Managing Repetitive Behavior in Children With Autism
- People with autism may be triggered to repeat behaviors by stress or overstimulation.
- Repetitive behaviors can be soothing for people with autism.
- Repetitive behaviors are a problem when they cause harm or impair daily living.
- You can help your child manage repetitive behaviors by removing the trigger or helping them substitute the behavior.
Research suggests that repetitive and restricted behaviors are common signs of autism. People with autism may engage in repetitive behaviors to block out stimulation from the outside world.
Some repetitive behavior symptoms may not cause problems for your child, but parents need to identify when these behaviors are harmful and when they are helpful.
Managing repetitive behavior in children with autism is possible, and it’s an essential step in avoiding self-harm and improving social skills.
Identifying Repetitive Behaviors in Children
Infants and toddlers love patterns. Many small toddlers love to read the same story over and over, or they may want to sing the same song before bed every night or tell the same joke a hundred times.
This love for patterns is not the same as compulsive, repetitive behaviors. Repetitive motor movements with an inability to focus on other activities may be a sign of a developmental disability, as are restricted interests and an inability to change routine.
Normal repetitive behaviors
Some repetitive behaviors are part of typical development for a child. A toddler may push the same button on an object over and over. School-age kids may fidget or tap a pencil when they are bored.
Such behavior is normal for kids if it is infrequent and easily redirected.
Abnormal repetitive behaviors
The National Autistic Society states that repetitive and restrictive behaviors are concerning when they become a ritualistic behavior in which stopping a person during these repetitive movements can cause anxiety.
Some examples of repetitive behaviors in autism include:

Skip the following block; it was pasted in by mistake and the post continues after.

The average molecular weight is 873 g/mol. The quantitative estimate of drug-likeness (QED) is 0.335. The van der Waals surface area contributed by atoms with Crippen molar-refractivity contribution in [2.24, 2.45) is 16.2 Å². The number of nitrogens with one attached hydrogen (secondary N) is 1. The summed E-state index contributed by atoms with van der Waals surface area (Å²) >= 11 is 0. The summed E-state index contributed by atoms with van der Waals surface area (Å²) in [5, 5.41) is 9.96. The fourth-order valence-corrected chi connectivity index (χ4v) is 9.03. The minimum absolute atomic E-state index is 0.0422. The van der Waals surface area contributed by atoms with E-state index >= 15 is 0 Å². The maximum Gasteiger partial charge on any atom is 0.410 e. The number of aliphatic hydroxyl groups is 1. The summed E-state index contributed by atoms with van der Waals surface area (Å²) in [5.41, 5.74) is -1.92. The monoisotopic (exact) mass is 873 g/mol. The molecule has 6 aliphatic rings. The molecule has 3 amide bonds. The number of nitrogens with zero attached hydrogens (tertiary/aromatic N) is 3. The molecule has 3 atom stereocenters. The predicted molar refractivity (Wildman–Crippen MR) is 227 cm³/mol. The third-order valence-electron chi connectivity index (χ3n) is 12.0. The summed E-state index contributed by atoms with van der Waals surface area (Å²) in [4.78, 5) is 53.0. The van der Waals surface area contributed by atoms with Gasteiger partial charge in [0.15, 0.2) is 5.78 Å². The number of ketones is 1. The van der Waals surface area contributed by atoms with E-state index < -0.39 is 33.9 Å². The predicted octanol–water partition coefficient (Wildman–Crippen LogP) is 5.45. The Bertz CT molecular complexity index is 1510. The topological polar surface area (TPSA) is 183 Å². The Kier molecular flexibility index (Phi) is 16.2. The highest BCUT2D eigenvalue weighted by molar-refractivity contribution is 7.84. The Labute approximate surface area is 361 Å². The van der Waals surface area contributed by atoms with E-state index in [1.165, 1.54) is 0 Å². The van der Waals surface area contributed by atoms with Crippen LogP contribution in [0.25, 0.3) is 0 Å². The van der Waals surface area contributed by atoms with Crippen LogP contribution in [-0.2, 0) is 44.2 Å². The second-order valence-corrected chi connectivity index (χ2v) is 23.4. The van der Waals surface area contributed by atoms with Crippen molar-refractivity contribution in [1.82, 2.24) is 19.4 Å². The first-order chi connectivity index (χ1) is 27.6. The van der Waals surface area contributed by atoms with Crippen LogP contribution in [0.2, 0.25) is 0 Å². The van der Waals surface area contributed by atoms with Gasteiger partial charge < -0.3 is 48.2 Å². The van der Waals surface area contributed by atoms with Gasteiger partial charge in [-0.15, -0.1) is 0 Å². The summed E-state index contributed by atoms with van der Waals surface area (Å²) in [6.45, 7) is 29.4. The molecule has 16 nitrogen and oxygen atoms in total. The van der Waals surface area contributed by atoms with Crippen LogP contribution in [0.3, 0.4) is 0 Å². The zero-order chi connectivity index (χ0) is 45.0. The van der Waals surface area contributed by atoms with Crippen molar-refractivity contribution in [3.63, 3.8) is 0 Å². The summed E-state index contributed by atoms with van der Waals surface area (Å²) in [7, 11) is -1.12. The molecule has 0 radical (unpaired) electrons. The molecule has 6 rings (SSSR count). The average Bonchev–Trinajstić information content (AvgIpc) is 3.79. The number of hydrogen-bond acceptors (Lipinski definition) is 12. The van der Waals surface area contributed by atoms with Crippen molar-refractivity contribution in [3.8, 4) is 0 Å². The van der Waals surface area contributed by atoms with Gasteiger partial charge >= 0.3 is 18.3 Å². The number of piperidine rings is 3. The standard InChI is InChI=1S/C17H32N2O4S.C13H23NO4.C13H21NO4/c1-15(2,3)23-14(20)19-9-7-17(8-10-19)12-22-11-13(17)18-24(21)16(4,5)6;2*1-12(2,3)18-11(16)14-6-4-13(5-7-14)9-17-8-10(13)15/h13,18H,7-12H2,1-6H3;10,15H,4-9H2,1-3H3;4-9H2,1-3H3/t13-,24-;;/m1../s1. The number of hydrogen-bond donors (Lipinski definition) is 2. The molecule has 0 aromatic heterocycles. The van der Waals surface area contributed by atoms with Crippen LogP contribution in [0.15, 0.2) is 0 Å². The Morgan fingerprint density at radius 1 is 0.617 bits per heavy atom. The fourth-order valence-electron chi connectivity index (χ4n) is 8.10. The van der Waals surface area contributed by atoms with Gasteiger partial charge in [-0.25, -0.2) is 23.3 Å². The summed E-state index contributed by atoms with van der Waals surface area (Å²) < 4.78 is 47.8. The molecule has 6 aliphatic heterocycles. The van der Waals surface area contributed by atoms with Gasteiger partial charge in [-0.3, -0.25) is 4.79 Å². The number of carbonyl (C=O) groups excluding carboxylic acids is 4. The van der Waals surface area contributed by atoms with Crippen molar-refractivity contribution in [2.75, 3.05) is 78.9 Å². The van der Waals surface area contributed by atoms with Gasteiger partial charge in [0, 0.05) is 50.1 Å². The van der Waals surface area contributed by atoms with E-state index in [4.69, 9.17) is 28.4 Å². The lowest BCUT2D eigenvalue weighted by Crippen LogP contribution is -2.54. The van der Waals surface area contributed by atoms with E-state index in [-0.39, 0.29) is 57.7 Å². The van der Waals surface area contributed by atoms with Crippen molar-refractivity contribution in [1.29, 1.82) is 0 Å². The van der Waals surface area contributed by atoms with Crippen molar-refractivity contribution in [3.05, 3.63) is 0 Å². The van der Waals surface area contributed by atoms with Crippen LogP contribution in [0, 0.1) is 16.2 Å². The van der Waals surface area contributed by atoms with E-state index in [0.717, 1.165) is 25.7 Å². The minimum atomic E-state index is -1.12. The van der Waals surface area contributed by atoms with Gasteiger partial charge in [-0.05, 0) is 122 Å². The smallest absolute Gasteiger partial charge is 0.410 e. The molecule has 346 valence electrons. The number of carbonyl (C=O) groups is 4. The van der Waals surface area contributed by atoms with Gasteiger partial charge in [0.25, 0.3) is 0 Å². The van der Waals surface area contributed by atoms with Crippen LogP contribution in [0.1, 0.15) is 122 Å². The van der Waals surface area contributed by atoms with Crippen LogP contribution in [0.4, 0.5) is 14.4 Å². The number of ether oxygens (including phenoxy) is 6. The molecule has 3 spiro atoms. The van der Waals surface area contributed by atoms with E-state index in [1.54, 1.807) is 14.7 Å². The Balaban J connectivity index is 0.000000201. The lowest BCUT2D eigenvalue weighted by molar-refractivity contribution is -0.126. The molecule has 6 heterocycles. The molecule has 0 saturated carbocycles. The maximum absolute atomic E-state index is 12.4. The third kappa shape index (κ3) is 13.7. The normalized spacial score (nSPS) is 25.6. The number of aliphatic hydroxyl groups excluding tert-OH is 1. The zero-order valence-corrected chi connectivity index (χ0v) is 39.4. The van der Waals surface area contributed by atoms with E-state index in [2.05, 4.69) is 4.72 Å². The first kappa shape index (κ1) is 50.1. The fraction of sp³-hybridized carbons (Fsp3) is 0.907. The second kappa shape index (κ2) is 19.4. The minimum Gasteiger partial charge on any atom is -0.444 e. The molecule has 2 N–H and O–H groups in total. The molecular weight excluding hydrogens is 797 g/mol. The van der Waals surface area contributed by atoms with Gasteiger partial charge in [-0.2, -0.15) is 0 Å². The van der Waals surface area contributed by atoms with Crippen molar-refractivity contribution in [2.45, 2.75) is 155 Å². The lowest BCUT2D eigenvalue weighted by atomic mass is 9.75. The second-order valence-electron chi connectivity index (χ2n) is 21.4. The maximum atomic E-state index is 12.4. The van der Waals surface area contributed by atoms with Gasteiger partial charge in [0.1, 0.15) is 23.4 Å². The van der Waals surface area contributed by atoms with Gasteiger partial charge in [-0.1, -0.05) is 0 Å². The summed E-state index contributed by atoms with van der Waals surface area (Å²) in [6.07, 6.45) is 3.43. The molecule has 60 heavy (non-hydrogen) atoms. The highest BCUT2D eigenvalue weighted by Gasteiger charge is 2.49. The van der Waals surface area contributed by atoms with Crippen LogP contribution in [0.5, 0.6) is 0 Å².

- Spinning objects
- Body rocking
- Hand flapping
- Self Harm – head banging or hitting
- Repeatedly opening and closing doors
- Insistence on sameness
- Asking the same question repeatedly
- Telling the same story over and over
Are Repetitive Behaviors an Indication of Autism?
When a child engages in repetitive and restricted behaviors, they should be assessed for developmental disorders like autism spectrum disorders.
Repetitive motor behaviors do not guarantee an autism diagnosis. However, they are one of the most common signs.
Developmental disorders where repetitive behaviors can be observed
Repetitive behaviors can be seen in many different disorders. People with Autism, OCD, or ADHD are likely to exhibit repetitive behaviors.
Some behaviors may be mild, like bouncing a foot, while others may be severe and can consume an entire day or cause harm. Behavioral interventions are needed to prevent injury from this type of behavior.
Autism Spectrum Disorder
Many developmental disabilities can cause variations in behavior and sensory problems. Autism is the most common cause of repetitive behaviors.
Diagnostic criteria for autism include;
- Severely abnormal social interactions
- Deficits in nonverbal communication
- Difficulty interacting with peers
The severity of autism is based on communication and repetitive behavior patterns. For example:
- Intense interest in unusual objects
- Inflexible routines like always taking the same route or wanting to eat the same food every day
- Hyper or hypo-reactivity to sensory input such as a fascination with certain sounds or visual stimuli or an aversion to specific textures